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Open AccessArticle

A Method for Tree Detection Based on Similarity with Geometric Shapes of 3D Geospatial Data

1
Faculty of Mathematics and Computer Science, University of Bucharest, 010014 Bucharest, Romania
2
Transdisciplinary Research Centre Landscape-Territory-Information Systems, CeLTIS Institute of Research of University of Bucharest, ICUB, 050095 Bucharest, Romania
3
Faculty of Geography, Doctoral School Simion Mehedinti, University of Bucharest, 010041 Bucharest, Romania
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Department of Regional Geography and Environment, Faculty of Geography, University of Bucharest, 010041 Bucharest, Romania
5
Department Sustainable Landscape Development, Institute for Geosciences and Geography, Martin Luther University Halle-Wittenberg, 06120 Halle, Germany
*
Author to whom correspondence should be addressed.
ISPRS Int. J. Geo-Inf. 2020, 9(5), 298; https://doi.org/10.3390/ijgi9050298
Received: 1 April 2020 / Revised: 25 April 2020 / Accepted: 4 May 2020 / Published: 5 May 2020
(This article belongs to the Special Issue Geospatial Advances in Landscape Ecology)
This paper presents an approach to detecting patterns in a three-dimensional context, emphasizing the role played by the local geometry of the surface model. The core of the associated algorithm is represented by the cosine similarity computed to sub-matrices of regularly gridded digital surface/canopy models. We developed an accompanying software instrument compatible with a GIS environment which allows, as inputs, locations in the surface/canopy model based on field data, pre-defined geometric shapes, or their combination. We exemplified the approach for a study case dealing with the locations of scattered trees and shrubs previously identified in the field in two study sites. We found that the variation in the pairwise similarities between the trees is better explained by the computation of slopes. Furthermore, we considered a pre-defined shape, the Mexican Hat wavelet. Its geometry is controlled by a single number, for which we found ranges of best fit between the shapes and the actual trees. Finally, a suitable combination of parameters made it possible to determine the potential locations of scattered trees. The accuracy of detection was equal to 77.9% and 89.5% in the two study sites considered. Moreover, a visual check based on orthophotomaps confirmed the reliability of the outcomes. View Full-Text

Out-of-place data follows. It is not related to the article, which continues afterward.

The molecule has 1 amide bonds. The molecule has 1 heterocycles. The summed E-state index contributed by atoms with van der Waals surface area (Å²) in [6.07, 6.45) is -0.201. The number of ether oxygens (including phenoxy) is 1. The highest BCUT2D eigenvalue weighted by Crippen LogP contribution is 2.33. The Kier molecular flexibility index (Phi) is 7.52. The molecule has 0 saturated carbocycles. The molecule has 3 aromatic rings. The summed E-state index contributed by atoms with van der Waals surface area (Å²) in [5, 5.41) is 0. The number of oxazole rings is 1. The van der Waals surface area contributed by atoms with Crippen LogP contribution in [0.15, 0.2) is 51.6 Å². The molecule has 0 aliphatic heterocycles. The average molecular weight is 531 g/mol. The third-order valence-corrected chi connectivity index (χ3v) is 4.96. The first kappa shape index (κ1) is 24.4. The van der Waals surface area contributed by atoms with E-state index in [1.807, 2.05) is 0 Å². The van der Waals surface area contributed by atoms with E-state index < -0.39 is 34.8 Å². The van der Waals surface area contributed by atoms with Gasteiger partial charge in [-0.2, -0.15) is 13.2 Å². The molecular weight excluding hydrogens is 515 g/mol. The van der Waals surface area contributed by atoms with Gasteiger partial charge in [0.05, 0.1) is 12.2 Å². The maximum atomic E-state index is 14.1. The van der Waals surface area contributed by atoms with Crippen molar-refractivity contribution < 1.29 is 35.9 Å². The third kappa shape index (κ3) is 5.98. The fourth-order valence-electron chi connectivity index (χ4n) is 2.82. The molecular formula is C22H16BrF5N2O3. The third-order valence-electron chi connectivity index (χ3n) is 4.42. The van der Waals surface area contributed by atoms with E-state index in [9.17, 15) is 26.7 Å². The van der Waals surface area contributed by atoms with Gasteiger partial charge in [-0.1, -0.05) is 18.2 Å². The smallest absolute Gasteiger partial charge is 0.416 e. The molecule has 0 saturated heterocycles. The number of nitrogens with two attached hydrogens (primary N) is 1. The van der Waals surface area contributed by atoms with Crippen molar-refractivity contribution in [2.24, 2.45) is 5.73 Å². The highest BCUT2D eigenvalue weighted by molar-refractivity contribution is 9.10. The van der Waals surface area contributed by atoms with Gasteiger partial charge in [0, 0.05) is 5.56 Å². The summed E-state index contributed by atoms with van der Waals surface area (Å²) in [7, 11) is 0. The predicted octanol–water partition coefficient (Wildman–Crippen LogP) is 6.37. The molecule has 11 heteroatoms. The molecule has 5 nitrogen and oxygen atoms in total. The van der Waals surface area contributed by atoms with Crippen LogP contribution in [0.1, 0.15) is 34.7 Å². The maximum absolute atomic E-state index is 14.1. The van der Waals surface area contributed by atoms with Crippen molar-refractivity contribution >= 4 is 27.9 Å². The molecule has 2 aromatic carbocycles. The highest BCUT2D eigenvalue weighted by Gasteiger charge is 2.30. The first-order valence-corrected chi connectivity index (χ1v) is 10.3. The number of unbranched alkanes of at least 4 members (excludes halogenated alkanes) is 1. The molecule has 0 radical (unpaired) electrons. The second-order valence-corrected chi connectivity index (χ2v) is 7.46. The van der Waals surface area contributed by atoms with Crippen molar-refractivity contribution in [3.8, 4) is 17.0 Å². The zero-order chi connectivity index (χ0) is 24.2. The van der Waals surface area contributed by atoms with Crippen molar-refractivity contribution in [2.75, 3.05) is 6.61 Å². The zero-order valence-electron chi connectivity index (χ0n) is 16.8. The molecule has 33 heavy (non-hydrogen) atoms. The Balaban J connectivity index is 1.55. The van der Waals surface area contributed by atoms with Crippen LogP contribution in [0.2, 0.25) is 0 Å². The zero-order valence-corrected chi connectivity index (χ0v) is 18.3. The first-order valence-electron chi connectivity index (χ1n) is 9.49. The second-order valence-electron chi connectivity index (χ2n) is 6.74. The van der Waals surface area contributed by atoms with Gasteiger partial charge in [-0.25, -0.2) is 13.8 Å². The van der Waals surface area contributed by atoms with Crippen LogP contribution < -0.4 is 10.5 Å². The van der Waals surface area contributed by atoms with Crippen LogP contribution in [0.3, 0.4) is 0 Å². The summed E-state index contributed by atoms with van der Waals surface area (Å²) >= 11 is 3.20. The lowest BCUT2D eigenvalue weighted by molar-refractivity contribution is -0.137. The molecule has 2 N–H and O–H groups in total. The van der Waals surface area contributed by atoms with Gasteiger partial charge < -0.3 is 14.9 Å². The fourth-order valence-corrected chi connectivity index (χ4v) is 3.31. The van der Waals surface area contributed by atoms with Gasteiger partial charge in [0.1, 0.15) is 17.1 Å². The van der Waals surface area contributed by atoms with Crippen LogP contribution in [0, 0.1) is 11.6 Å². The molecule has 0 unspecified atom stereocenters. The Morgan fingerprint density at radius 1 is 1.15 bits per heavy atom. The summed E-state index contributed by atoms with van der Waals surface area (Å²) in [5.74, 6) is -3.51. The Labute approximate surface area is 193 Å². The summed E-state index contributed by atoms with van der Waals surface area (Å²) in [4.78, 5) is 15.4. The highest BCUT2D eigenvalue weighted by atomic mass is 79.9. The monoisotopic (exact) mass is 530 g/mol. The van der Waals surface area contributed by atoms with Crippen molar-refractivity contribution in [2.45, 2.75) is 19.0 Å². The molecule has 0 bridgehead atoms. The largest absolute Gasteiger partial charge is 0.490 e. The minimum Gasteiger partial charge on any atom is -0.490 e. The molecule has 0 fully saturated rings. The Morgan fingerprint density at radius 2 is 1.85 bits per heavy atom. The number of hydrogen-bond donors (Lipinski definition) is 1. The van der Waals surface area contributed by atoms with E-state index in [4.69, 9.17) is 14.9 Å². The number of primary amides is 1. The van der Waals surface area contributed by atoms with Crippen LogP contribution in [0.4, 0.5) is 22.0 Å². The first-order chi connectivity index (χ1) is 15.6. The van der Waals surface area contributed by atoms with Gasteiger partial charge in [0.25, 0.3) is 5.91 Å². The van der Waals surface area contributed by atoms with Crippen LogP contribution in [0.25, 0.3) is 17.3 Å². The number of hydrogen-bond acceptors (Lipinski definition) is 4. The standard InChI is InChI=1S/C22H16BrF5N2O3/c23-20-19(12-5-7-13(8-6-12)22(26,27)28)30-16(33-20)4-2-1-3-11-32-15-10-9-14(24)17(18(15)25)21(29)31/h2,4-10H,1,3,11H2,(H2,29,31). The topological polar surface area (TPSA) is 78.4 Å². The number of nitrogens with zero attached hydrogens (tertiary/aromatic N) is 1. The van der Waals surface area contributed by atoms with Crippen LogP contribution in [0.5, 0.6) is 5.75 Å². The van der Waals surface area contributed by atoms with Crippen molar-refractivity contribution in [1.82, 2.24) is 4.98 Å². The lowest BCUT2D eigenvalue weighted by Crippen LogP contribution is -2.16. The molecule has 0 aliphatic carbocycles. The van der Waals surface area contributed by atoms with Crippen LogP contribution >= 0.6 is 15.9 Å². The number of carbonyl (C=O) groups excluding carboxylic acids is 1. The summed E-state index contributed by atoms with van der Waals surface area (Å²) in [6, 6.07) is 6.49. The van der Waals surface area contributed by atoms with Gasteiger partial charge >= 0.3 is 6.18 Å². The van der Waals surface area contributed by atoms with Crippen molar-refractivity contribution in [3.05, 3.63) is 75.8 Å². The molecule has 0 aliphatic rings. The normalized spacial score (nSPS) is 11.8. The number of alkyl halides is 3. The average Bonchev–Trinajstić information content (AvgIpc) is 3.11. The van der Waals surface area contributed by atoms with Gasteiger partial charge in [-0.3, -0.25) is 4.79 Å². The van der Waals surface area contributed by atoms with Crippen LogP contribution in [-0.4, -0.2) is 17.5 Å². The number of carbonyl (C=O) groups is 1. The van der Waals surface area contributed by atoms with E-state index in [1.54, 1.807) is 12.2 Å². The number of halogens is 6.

Keywords: 3D pattern; digital surface model; wavelets; canopy 3D metric; LiDAR 3D pattern; digital surface model; wavelets; canopy 3D metric; LiDAR
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Stupariu, M.-S.; Pleșoianu, A.-I.; Pătru-Stupariu, I.; Fürst, C. A Method for Tree Detection Based on Similarity with Geometric Shapes of 3D Geospatial Data. ISPRS Int. J. Geo-Inf. 2020, 9, 298.

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